January 19, 2018

Globular Cluster Messier 79

Globular Cluster Messier 79

It’s beginning to look a lot like Christmas in this NASA/ESA Hubble Space Telescope image of a blizzard of stars, which resembles a swirling storm in a snow globe.

These stars make up the globular cluster Messier 79, located about 40 000 light-years from Earth in the constellation of Lepus (The Hare). Globular clusters are gravitationally bound groupings of up to one million stars. These giant “star globes” contain some of the oldest stars in our galaxy. Messier 79 is no exception; it contains about 150 000 stars, packed into an area measuring just roughly 120 light-years across.

This 11.7-billion-year-old star cluster was first discovered by French astronomer Pierre Méchain in 1780. Méchain reported the finding to his colleague Charles Messier, who included it in his catalogue of non-cometary objects: The Messier catalogue. About four years later, using a larger telescope than Messier’s, William Herschel was able to resolve the stars in Messier 79 and described it as a “globular star cluster.”

In this sparkling Hubble image, Sun-like stars appear yellow-white and the reddish stars are bright giants that are in the final stages of their lives. Most of the blue stars sprinkled throughout the cluster are aging “helium-burning” stars, which have exhausted their hydrogen fuel and are now fusing helium in their cores.

Image Credit: NASA and ESA, S. Djorgovski (Caltech) and F. Ferraro (University of Bologna)
Explanation from: https://www.spacetelescope.org/images/potw1751a/

January 18, 2018

Spiral Galaxy NGC 1398

Spiral Galaxy NGC 1398

This picture shows spectacular ribbons of gas and dust wrapping around the pearly centre of the barred spiral galaxy NGC 1398. This galaxy is located in the constellation of Fornax (The Furnace), approximately 65 million light-years away.

Rather than beginning at the very middle of the galaxy and swirling outwards, NGC 1398’s graceful spiral arms stem from a straight bar, formed of stars, that cuts through the galaxy’s central region. Most spiral galaxies — around two thirds — are observed to have this feature, but it’s not yet clear whether or how these bars affect a galaxy’s behaviour and development.

This image comprises data gathered by the FOcal Reducer/low dispersion Spectrograph 2 (FORS2) instrument, mounted on ESO’s Very Large Telescope (VLT) at Paranal Observatory, Chile. It shows NGC 1398 in striking detail, from the dark lanes of dust mottling its spiral arms, through to the pink-hued star-forming regions sprinkled throughout its outer regions.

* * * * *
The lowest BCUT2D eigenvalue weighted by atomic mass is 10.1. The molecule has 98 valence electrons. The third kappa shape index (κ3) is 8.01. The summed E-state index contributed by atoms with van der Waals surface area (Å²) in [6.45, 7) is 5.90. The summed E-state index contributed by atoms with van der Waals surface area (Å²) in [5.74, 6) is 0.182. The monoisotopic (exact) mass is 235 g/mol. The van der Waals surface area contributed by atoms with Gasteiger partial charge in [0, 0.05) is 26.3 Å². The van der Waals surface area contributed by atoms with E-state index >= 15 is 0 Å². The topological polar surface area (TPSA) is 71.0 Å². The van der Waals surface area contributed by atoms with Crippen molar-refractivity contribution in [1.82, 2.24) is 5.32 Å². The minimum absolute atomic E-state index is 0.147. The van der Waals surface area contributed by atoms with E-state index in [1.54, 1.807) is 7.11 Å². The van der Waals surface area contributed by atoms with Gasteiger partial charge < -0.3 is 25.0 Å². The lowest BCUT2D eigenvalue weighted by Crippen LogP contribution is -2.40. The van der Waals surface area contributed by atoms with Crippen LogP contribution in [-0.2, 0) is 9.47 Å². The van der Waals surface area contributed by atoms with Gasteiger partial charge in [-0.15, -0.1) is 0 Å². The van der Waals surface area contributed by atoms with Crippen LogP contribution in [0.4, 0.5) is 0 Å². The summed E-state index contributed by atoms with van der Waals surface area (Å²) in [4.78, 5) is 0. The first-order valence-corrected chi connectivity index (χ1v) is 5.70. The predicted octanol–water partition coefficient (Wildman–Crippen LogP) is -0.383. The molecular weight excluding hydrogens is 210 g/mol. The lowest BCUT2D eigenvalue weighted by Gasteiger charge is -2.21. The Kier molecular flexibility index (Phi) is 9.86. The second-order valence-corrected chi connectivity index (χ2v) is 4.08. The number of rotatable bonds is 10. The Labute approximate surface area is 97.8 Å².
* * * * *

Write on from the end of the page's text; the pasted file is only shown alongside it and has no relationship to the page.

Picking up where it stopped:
This image was created as part of the ESO Cosmic Gems programme, an outreach initiative to produce images of interesting, intriguing or visually attractive objects using ESO telescopes, for the purposes of education and public outreach. The programme makes use of telescope time that cannot be used for science observations. All data collected may also be suitable for scientific purposes, and are made available to astronomers through ESO’s science archive.

Image Credit: ESO
Explanation from: https://www.eso.org/public/images/potw1801a/

January 17, 2018

The Bluest of Ice

The Bluest of Ice

Acquired on November 29 by Operation IceBridge during a flight to Victoria Land, this image shows an iceberg floating in Antarctica's McMurdo Sound. The part of the iceberg below water appears bluest primarily due to blue light from the water in the Sound. The undersides of some icebergs can be eroded away, exposing older, denser, and incredibly blue ice. Erosion can change an iceberg’s shape and cause it to flip, bringing the sculpted blue ice above the water’s surface. The unique step-like shape of this berg—compared to the tabular and more stable berg in the top-right of the image—suggests that it likely rotated sometime after calving.

Operation IceBridge—an airborne mission to map polar ice—recently made several flights out of the McMurdo and Amundsen-Scott South Pole stations, giving researchers greater access to the interior of the icy continent. For the ninth year in a row, flights over Antarctica have turned up ample science data, as well as spectacular images.

Image Credit: NASA/Chris Larsen
Explanation from: https://www.nasa.gov/image-feature/the-bluest-of-ice